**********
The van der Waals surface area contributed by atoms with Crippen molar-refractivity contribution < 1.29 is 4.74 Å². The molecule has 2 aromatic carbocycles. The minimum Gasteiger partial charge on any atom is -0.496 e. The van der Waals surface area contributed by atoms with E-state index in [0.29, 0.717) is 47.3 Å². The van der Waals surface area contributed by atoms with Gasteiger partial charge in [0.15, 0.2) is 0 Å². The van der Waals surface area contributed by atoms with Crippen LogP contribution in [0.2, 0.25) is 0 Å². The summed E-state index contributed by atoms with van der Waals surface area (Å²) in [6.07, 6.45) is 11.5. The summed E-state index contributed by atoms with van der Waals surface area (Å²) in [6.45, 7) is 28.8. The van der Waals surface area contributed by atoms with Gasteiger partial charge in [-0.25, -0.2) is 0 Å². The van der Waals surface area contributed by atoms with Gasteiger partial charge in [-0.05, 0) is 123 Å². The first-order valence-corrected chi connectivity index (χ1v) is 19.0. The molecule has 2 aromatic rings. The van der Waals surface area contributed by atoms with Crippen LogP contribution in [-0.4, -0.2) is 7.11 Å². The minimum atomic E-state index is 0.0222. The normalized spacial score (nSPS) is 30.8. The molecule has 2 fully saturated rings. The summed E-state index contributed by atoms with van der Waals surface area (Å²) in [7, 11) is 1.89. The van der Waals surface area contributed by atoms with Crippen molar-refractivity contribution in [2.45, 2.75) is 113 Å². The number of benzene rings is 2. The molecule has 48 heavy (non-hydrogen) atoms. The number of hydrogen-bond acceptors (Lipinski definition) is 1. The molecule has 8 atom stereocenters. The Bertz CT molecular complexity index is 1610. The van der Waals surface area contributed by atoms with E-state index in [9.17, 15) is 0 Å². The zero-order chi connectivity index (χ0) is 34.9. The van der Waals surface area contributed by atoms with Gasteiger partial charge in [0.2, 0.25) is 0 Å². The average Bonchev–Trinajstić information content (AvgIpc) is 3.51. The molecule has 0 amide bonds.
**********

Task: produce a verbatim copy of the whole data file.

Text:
The van der Waals surface area contributed by atoms with Crippen molar-refractivity contribution < 1.29 is 4.74 Å². The molecule has 2 aromatic carbocycles. The minimum Gasteiger partial charge on any atom is -0.496 e. The van der Waals surface area contributed by atoms with E-state index in [0.29, 0.717) is 47.3 Å². The van der Waals surface area contributed by atoms with Gasteiger partial charge in [0.15, 0.2) is 0 Å². The van der Waals surface area contributed by atoms with Crippen LogP contribution in [0.2, 0.25) is 0 Å². The summed E-state index contributed by atoms with van der Waals surface area (Å²) in [6.07, 6.45) is 11.5. The summed E-state index contributed by atoms with van der Waals surface area (Å²) in [6.45, 7) is 28.8. The van der Waals surface area contributed by atoms with Gasteiger partial charge in [-0.25, -0.2) is 0 Å². The van der Waals surface area contributed by atoms with Gasteiger partial charge in [-0.05, 0) is 123 Å². The first-order valence-corrected chi connectivity index (χ1v) is 19.0. The molecule has 2 aromatic rings. The van der Waals surface area contributed by atoms with Crippen LogP contribution in [-0.4, -0.2) is 7.11 Å². The minimum atomic E-state index is 0.0222. The normalized spacial score (nSPS) is 30.8. The molecule has 2 fully saturated rings. The summed E-state index contributed by atoms with van der Waals surface area (Å²) in [7, 11) is 1.89. The van der Waals surface area contributed by atoms with Crippen molar-refractivity contribution in [2.45, 2.75) is 113 Å². The number of benzene rings is 2. The molecule has 48 heavy (non-hydrogen) atoms. The number of hydrogen-bond acceptors (Lipinski definition) is 1. The molecule has 8 atom stereocenters. The Bertz CT molecular complexity index is 1610. The van der Waals surface area contributed by atoms with E-state index in [9.17, 15) is 0 Å². The zero-order chi connectivity index (χ0) is 34.9. The van der Waals surface area contributed by atoms with Gasteiger partial charge in [0.2, 0.25) is 0 Å². The average Bonchev–Trinajstić information content (AvgIpc) is 3.51. The molecule has 0 amide bonds.